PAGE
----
First, the higher interest rate proposed is based, amongst other things, on an assumption that the shipowner would otherwise profit during the period the public authorities are kept out of pocket. It is stated in the proposal that the codification of a higher applicable rate would strip the shipowner of this potential benefit in delaying payment to ­public authorities. However, this reasoning does not reflect the reality as the shipowner’s P&I club will ultimately cover the liability to the public authority, often under compulsory insurance requirements. The proposal does not therefore take into account that P&I clubs are subject to strict financial regulations concerning, amongst other things, minimum capital reserves and limitations concerning financial investments, which do not apply to a shipowner.

Secondly, linked to the point above, it is stated in the proposal that the higher interest rate incentivises the shipowner to ensure that it meets it obligations and duties to take all necessary steps to avoid and minimize the risk of polluting waters. Although the shipowner is formally responsible for implementing measures to avoid pollution, in these types of cases the public authorities almost always implement immediate clean-up response actions and take over control of the clean-up operation from the shipowner and its P&I club. In both of the cases mentioned above it was only a matter of a few hours between the incident and the public authorities implementing the clean-up response measures, and taking over control of the operations.

Thirdly, in pollution cases where the public authorities initiate immediate clean-up actions and measures, the shipowner’s liability may exceed the relevant limit of liability under the Convention on Limitation of Liability for Maritime Claims (“LLMC”) and the Norwegian Maritime Code (“NMC”). If limitation of liability is applicable, this would normally involve the constitution of a limitation fund and limitation proceedings in accordance with chapter 12 of the NMC. When a fund has been established, the shipowner cannot make payments from the fund, as the fund is administrated by a fund administrator that provides recommendations to the court governing the fund. The proposal from the Ministry therefore raises questions as to how the deprivation interest under the Pollution Act relates to the special provisions for limitation proceedings. So for example, the Ministry does not comment upon the totality of interest charged, i.e. whether penalty interest shall accrue in addition to the deprivation interest. Furthermore, the Ministry does not comment upon whether liability for deprivation interest under the Pollution Act can be limited or falls within the scope of the NMC section 173 No. 6, which provides that a shipowner cannot limit liability for interest and legal costs. This could leave the shipowner in a position where they are unable to make payment from the funds to public authorities but face significant liability for interest on late payment, which cannot be limited.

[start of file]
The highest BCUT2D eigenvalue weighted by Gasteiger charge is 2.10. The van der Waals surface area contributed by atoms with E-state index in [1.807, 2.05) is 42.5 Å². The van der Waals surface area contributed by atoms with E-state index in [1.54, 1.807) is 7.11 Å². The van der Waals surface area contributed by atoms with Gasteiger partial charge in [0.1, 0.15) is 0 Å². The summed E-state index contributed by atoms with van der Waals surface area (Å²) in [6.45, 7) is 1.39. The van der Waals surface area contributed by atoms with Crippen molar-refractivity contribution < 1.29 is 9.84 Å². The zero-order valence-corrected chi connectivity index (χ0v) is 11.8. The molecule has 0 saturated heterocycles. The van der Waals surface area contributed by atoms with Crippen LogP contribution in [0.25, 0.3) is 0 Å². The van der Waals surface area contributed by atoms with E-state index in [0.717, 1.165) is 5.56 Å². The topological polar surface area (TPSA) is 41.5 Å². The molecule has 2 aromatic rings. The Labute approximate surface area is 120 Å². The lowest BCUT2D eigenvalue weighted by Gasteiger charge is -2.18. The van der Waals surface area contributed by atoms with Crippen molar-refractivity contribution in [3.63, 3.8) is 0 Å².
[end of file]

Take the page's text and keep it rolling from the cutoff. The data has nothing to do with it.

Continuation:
Fourthly, it is not sufficiently clear whether the proposal would allow the public authority to claim interest in full in any event or whether the public authorities’ claim may be reduced should they be at fault in any way. So for example, in the majority of recent marine incidents involving oil spill or other pollution in Norway, it has taken the public authorities two to three years to prepare and present a quantified claim for payment to the shipowner. A higher interest rate would not encourage the public authorities to present timely claims against the shipowner, even if they are entitled to penalty interest 30 days after presentation of a claim.

In summary, on one hand, codifying the public authorities’ right to a ­specific rate of deprivation interest will provide more legal certainty. On the other hand it is also important to ensure that any such changes to the code should comply with both the current law established by the Supreme Court, and the practical and commercial realities, ­taking into account the interests of both the public authorities and the shipowner and its P&I club.

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Herman Steen